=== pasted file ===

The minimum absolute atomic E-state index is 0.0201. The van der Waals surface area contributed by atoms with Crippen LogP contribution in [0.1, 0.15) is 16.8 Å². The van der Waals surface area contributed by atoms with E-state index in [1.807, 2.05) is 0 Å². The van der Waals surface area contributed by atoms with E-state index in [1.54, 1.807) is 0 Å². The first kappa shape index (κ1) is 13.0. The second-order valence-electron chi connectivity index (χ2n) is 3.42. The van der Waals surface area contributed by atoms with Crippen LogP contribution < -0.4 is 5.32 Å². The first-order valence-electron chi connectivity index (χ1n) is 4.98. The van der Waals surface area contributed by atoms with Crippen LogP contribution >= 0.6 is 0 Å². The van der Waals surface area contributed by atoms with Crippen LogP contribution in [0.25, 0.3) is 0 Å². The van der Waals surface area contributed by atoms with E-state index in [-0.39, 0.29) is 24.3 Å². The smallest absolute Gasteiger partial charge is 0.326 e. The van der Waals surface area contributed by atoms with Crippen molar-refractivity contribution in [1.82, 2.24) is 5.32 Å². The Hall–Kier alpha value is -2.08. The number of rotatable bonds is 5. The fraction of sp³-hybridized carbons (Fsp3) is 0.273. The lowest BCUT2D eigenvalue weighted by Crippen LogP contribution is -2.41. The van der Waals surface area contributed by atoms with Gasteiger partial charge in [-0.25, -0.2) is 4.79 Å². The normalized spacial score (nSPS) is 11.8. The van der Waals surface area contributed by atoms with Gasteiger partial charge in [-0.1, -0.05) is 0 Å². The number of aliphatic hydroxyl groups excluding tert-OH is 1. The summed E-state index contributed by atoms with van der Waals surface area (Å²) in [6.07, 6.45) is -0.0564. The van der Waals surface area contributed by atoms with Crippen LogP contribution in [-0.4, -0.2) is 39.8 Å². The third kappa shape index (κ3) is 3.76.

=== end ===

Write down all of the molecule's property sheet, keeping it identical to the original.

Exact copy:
The minimum absolute atomic E-state index is 0.0201. The van der Waals surface area contributed by atoms with Crippen LogP contribution in [0.1, 0.15) is 16.8 Å². The van der Waals surface area contributed by atoms with E-state index in [1.807, 2.05) is 0 Å². The van der Waals surface area contributed by atoms with E-state index in [1.54, 1.807) is 0 Å². The first kappa shape index (κ1) is 13.0. The second-order valence-electron chi connectivity index (χ2n) is 3.42. The van der Waals surface area contributed by atoms with Crippen LogP contribution < -0.4 is 5.32 Å². The first-order valence-electron chi connectivity index (χ1n) is 4.98. The van der Waals surface area contributed by atoms with Crippen LogP contribution >= 0.6 is 0 Å². The van der Waals surface area contributed by atoms with Crippen LogP contribution in [0.25, 0.3) is 0 Å². The van der Waals surface area contributed by atoms with E-state index in [-0.39, 0.29) is 24.3 Å². The smallest absolute Gasteiger partial charge is 0.326 e. The van der Waals surface area contributed by atoms with Crippen molar-refractivity contribution in [1.82, 2.24) is 5.32 Å². The Hall–Kier alpha value is -2.08. The number of rotatable bonds is 5. The fraction of sp³-hybridized carbons (Fsp3) is 0.273. The lowest BCUT2D eigenvalue weighted by Crippen LogP contribution is -2.41. The van der Waals surface area contributed by atoms with Gasteiger partial charge in [-0.25, -0.2) is 4.79 Å². The normalized spacial score (nSPS) is 11.8. The van der Waals surface area contributed by atoms with Gasteiger partial charge in [-0.1, -0.05) is 0 Å². The number of aliphatic hydroxyl groups excluding tert-OH is 1. The summed E-state index contributed by atoms with van der Waals surface area (Å²) in [6.07, 6.45) is -0.0564. The van der Waals surface area contributed by atoms with Crippen LogP contribution in [-0.4, -0.2) is 39.8 Å². The third kappa shape index (κ3) is 3.76.